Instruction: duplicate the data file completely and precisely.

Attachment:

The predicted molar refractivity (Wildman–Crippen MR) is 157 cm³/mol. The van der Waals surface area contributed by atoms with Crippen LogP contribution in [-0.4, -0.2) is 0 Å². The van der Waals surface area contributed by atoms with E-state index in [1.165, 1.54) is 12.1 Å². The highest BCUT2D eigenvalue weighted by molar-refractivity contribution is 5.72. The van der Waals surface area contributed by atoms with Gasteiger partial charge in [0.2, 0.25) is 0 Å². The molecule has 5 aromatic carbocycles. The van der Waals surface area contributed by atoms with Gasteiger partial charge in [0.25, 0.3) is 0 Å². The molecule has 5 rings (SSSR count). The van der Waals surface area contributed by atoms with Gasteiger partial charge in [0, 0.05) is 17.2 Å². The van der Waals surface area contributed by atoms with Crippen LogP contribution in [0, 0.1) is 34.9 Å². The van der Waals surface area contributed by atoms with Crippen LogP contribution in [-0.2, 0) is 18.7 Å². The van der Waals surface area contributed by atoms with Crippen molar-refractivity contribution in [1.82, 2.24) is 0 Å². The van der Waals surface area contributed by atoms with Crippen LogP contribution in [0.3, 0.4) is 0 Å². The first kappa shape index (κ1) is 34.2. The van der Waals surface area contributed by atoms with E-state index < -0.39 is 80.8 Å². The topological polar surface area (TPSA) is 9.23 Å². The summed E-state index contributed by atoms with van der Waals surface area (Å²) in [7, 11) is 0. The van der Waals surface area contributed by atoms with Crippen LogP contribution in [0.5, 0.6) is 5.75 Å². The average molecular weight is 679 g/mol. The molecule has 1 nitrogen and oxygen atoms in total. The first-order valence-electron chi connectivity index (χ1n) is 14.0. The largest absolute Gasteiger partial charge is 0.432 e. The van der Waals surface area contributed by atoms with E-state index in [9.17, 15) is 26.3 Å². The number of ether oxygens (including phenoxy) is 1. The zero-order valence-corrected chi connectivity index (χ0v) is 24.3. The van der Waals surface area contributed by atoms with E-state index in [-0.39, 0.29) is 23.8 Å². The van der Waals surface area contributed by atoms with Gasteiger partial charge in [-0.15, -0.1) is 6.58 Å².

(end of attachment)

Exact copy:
The predicted molar refractivity (Wildman–Crippen MR) is 157 cm³/mol. The van der Waals surface area contributed by atoms with Crippen LogP contribution in [-0.4, -0.2) is 0 Å². The van der Waals surface area contributed by atoms with E-state index in [1.165, 1.54) is 12.1 Å². The highest BCUT2D eigenvalue weighted by molar-refractivity contribution is 5.72. The van der Waals surface area contributed by atoms with Gasteiger partial charge in [0.2, 0.25) is 0 Å². The molecule has 5 aromatic carbocycles. The van der Waals surface area contributed by atoms with Gasteiger partial charge in [0.25, 0.3) is 0 Å². The molecule has 5 rings (SSSR count). The van der Waals surface area contributed by atoms with Gasteiger partial charge in [0, 0.05) is 17.2 Å². The van der Waals surface area contributed by atoms with Crippen LogP contribution in [0, 0.1) is 34.9 Å². The van der Waals surface area contributed by atoms with Crippen LogP contribution in [-0.2, 0) is 18.7 Å². The van der Waals surface area contributed by atoms with Crippen molar-refractivity contribution in [1.82, 2.24) is 0 Å². The van der Waals surface area contributed by atoms with Crippen LogP contribution in [0.3, 0.4) is 0 Å². The first kappa shape index (κ1) is 34.2. The van der Waals surface area contributed by atoms with E-state index < -0.39 is 80.8 Å². The topological polar surface area (TPSA) is 9.23 Å². The summed E-state index contributed by atoms with van der Waals surface area (Å²) in [7, 11) is 0. The van der Waals surface area contributed by atoms with Crippen LogP contribution in [0.5, 0.6) is 5.75 Å². The average molecular weight is 679 g/mol. The molecule has 1 nitrogen and oxygen atoms in total. The first-order valence-electron chi connectivity index (χ1n) is 14.0. The largest absolute Gasteiger partial charge is 0.432 e. The van der Waals surface area contributed by atoms with E-state index in [9.17, 15) is 26.3 Å². The number of ether oxygens (including phenoxy) is 1. The zero-order valence-corrected chi connectivity index (χ0v) is 24.3. The van der Waals surface area contributed by atoms with E-state index in [-0.39, 0.29) is 23.8 Å². The van der Waals surface area contributed by atoms with Gasteiger partial charge in [-0.15, -0.1) is 6.58 Å².